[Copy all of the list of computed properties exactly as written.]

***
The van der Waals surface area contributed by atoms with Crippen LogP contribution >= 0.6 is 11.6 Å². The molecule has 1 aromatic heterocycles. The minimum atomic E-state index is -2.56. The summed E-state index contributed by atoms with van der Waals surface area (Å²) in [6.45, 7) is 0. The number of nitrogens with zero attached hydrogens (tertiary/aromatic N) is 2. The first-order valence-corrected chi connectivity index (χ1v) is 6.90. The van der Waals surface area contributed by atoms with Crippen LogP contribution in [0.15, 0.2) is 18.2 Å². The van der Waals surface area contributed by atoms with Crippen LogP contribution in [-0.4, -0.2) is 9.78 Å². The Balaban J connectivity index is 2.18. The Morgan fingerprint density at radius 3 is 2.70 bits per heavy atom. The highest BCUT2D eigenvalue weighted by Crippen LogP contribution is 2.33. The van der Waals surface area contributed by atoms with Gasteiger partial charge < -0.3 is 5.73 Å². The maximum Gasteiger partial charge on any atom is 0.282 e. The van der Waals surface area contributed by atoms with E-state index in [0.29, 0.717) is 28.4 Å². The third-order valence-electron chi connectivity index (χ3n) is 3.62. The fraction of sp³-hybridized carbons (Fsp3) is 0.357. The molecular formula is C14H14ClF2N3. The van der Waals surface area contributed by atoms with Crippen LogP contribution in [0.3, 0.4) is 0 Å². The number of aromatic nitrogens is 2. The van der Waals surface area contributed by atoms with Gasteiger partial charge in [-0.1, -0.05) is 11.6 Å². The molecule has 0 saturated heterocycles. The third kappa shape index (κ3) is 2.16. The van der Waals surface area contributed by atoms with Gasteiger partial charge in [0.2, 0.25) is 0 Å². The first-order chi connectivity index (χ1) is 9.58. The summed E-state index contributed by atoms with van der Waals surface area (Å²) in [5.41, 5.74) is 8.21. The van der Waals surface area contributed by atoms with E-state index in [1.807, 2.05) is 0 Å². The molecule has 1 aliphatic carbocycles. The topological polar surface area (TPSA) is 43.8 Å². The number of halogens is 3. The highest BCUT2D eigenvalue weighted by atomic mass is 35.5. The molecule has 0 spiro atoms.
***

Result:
The van der Waals surface area contributed by atoms with Crippen LogP contribution >= 0.6 is 11.6 Å². The molecule has 1 aromatic heterocycles. The minimum atomic E-state index is -2.56. The summed E-state index contributed by atoms with van der Waals surface area (Å²) in [6.45, 7) is 0. The number of nitrogens with zero attached hydrogens (tertiary/aromatic N) is 2. The first-order valence-corrected chi connectivity index (χ1v) is 6.90. The van der Waals surface area contributed by atoms with Crippen LogP contribution in [0.15, 0.2) is 18.2 Å². The van der Waals surface area contributed by atoms with Crippen LogP contribution in [-0.4, -0.2) is 9.78 Å². The Balaban J connectivity index is 2.18. The Morgan fingerprint density at radius 3 is 2.70 bits per heavy atom. The highest BCUT2D eigenvalue weighted by Crippen LogP contribution is 2.33. The van der Waals surface area contributed by atoms with Gasteiger partial charge < -0.3 is 5.73 Å². The maximum Gasteiger partial charge on any atom is 0.282 e. The van der Waals surface area contributed by atoms with E-state index in [0.29, 0.717) is 28.4 Å². The third-order valence-electron chi connectivity index (χ3n) is 3.62. The fraction of sp³-hybridized carbons (Fsp3) is 0.357. The molecular formula is C14H14ClF2N3. The van der Waals surface area contributed by atoms with Crippen LogP contribution in [0.3, 0.4) is 0 Å². The number of aromatic nitrogens is 2. The van der Waals surface area contributed by atoms with Gasteiger partial charge in [-0.1, -0.05) is 11.6 Å². The molecule has 0 saturated heterocycles. The third kappa shape index (κ3) is 2.16. The van der Waals surface area contributed by atoms with Gasteiger partial charge in [0.2, 0.25) is 0 Å². The first-order chi connectivity index (χ1) is 9.58. The summed E-state index contributed by atoms with van der Waals surface area (Å²) in [5.41, 5.74) is 8.21. The van der Waals surface area contributed by atoms with E-state index in [1.807, 2.05) is 0 Å². The molecule has 1 aliphatic carbocycles. The topological polar surface area (TPSA) is 43.8 Å². The number of halogens is 3. The highest BCUT2D eigenvalue weighted by atomic mass is 35.5. The molecule has 0 spiro atoms.